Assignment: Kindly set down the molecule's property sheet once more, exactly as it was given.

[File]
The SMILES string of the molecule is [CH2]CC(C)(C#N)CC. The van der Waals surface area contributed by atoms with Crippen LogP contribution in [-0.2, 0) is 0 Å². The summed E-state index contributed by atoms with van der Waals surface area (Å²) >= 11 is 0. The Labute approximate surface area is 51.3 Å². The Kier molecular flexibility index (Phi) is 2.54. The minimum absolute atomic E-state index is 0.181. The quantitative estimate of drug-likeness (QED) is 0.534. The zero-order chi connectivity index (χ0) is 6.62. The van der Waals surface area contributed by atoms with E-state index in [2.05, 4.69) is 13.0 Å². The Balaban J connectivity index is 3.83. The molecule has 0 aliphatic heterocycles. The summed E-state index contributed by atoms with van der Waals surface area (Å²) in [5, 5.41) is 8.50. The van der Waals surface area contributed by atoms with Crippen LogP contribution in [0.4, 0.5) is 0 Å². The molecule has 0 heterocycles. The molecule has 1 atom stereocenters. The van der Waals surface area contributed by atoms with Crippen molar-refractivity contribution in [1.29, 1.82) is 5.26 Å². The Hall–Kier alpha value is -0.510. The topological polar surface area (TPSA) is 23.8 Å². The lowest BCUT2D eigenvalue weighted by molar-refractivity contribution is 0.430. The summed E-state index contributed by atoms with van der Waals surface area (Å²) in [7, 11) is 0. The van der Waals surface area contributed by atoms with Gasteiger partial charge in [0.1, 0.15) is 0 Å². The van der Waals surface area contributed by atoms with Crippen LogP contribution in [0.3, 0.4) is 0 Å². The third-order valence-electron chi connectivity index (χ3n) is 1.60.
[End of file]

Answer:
The SMILES string of the molecule is [CH2]CC(C)(C#N)CC. The van der Waals surface area contributed by atoms with Crippen LogP contribution in [-0.2, 0) is 0 Å². The summed E-state index contributed by atoms with van der Waals surface area (Å²) >= 11 is 0. The Labute approximate surface area is 51.3 Å². The Kier molecular flexibility index (Phi) is 2.54. The minimum absolute atomic E-state index is 0.181. The quantitative estimate of drug-likeness (QED) is 0.534. The zero-order chi connectivity index (χ0) is 6.62. The van der Waals surface area contributed by atoms with E-state index in [2.05, 4.69) is 13.0 Å². The Balaban J connectivity index is 3.83. The molecule has 0 aliphatic heterocycles. The summed E-state index contributed by atoms with van der Waals surface area (Å²) in [5, 5.41) is 8.50. The van der Waals surface area contributed by atoms with Crippen LogP contribution in [0.4, 0.5) is 0 Å². The molecule has 0 heterocycles. The molecule has 1 atom stereocenters. The van der Waals surface area contributed by atoms with Crippen molar-refractivity contribution in [1.29, 1.82) is 5.26 Å². The Hall–Kier alpha value is -0.510. The topological polar surface area (TPSA) is 23.8 Å². The lowest BCUT2D eigenvalue weighted by molar-refractivity contribution is 0.430. The summed E-state index contributed by atoms with van der Waals surface area (Å²) in [7, 11) is 0. The van der Waals surface area contributed by atoms with Gasteiger partial charge in [0.1, 0.15) is 0 Å². The van der Waals surface area contributed by atoms with Crippen LogP contribution in [0.3, 0.4) is 0 Å². The third-order valence-electron chi connectivity index (χ3n) is 1.60.